Wednesday, 7 March 2012

Ranakpur to Udaipur

In which I wish I had heard the horse’s side of things and we learn that if you can love a camel you can love anyone
Starring a woman we (unfortunately) paid to dance on glass and a art teacher bullied into drawing a peacock

Having had a little taster of private transport we all decided to pay a bit extra to hire a car to get to Udaipur – a weighty £2.50 each.  Totally worth it.   We spent the extra time lazing on the roof of our amazing hotel staring out at the spectacular views.  

Udaipur is called the Lake City for rather obvious reasons – it is series of grand and ornate palaces perched in and around a large lake in a very picturesque manner.   Quite a few of them are now exclusive hotels that you can’t get anywhere near other than with a zoom lens on a on a boat cruise, but the rest are probably enough to palace you out for awhile.

 Our first stop was the City Palace which, for anyone currently considering their options in this matter, is available for hire as a wedding venue for the very reasonable rate of about £100 per person including dinner.  The local royal family still inhabit large portions of the palace which have been extended and modernised so that the older portions of the palace can be preserved and opened to tourists.  It’s rather dull to describe these things and you really have to be there to get a sense of what its like but I will say that the tiling and mosaics were absolutely breathtaking.  The palace is also unusual because it is built on a hill so the outsides are four or five stories high, but the central courtyard, that you go up several flights of steps to get to, is actually at ground level with a huge tree growing in the middle.  There are a lot of pools in the palace which were used by the Maharaj for “playing” (details were not provided).  Some of the galleries were also particularly interesting as they had artwork detailing the battles fought with the Moghul warriors.  The Moghuls taught their elephants to fight with swords and so the Maharaja’s warriors would put long fabric trunks on their horses so that the elephants would think they were their babies. Dubious but apparently true.  There were also two sculptures of a famous horse that had displayed great bravery by carrying its master to safety despite being badly injured and dying shortly afterwards – a matter it would have been good to get the horse’s opinion on (for the sake of historical accuracy).

One of the types of art that Rajasthan is particularly well known for is its miniature paintings – these aren’t really that miniature if you’re going to be technical about it but they do contain a great deal of fine detail.  We went to a demonstration to see how they’re done and I ended up with a teeny tiny elephant on my thumbnail. Some of the brushes are made from camel eyelashes (dead ones we were assured but honestly they’ll say anything in India if you start to look a bit worried).  Camels are used as imagery in a lot of the paintings because they’re the Rajasthani symbol of love – apparently if you can love a camel, you can love anyone.  I went back the next day for a class which was basically me sitting with one of the guys telling me which brushes to use and which colours to mix.  Once he had complied with my demands for him to draw the outline of the peacock, it all went swimmingly and the end result is sure to look rather fetching on my parent’s fridge where all my major works are still hung.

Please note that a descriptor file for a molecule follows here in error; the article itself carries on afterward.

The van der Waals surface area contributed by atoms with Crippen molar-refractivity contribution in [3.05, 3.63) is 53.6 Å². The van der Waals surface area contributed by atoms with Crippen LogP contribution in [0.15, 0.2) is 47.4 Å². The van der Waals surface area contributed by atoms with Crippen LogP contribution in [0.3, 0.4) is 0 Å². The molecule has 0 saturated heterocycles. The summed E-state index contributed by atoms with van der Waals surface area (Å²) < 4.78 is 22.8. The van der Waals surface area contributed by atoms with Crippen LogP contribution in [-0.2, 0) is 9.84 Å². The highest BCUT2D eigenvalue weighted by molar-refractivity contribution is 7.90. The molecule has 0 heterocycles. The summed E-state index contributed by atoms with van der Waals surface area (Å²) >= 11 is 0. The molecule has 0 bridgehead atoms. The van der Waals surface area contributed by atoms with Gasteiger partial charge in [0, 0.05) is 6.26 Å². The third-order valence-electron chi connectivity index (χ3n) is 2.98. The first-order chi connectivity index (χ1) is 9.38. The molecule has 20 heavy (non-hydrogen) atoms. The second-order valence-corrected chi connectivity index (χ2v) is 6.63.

In the evening we went for a sunset cruise on the lake. This was effectively a competitive photographic event where the aim of the game was to jostle other foreigners out of frame so that YOU could get the best shot of the Lake Palace as we roared past. 

The shock of seeing other and having to mix with other tourists was mitigated with a trip to a very local, all-you-could-eat Thali place.  Everything got served up on steel plates and if you stopped concentrating for one minute you turned back to find a waiter topping up your dal or dropping another steaming chapatti onto your plate.

This was followed by a cultural show at one of the large havellis in town. I do hate a cultural show. Inevitably, just as you’re starting to enjoy it and revise all your formerly held views about cultural shows, you find yourself in the uncomfortable and disquieting position of realising that you have paid to watch something that looks both impossible and extremely painful. In this case, it was a woman bearing no less than 10 copper urns (added one at a time) on her head dancing, ultimately, on a pile of broken glass that she had unfurled from a napkin.  Aside from that it was pretty good with lots of interesting traditional instruments, some puppets and two other women with cymbals all up their legs that they played in am most entertaining manner. 

We also spent an afternoon out at the Monsoon Palace. Previously you were allowed to hire a autorickshaw to take you there but the path is so steep and so winding that after a few of them had toppled over the edge they’ve now limited traffic to taxis and the only dangers are the supposed tigers and leopards in the surrounding nature reserve. At the top of this incredible hill is a crumbling old ruin of a palace that is now mostly full of canoodling teenagers and cardboard cut outs of wild cats.  It’s an extremely strange place with one of the best views in northern India. 

On our last day I woke up decidedly ill.  Now if you’re going to spend a day on a bathroom floor in India, which decidedly you must, then this is the view you should have:


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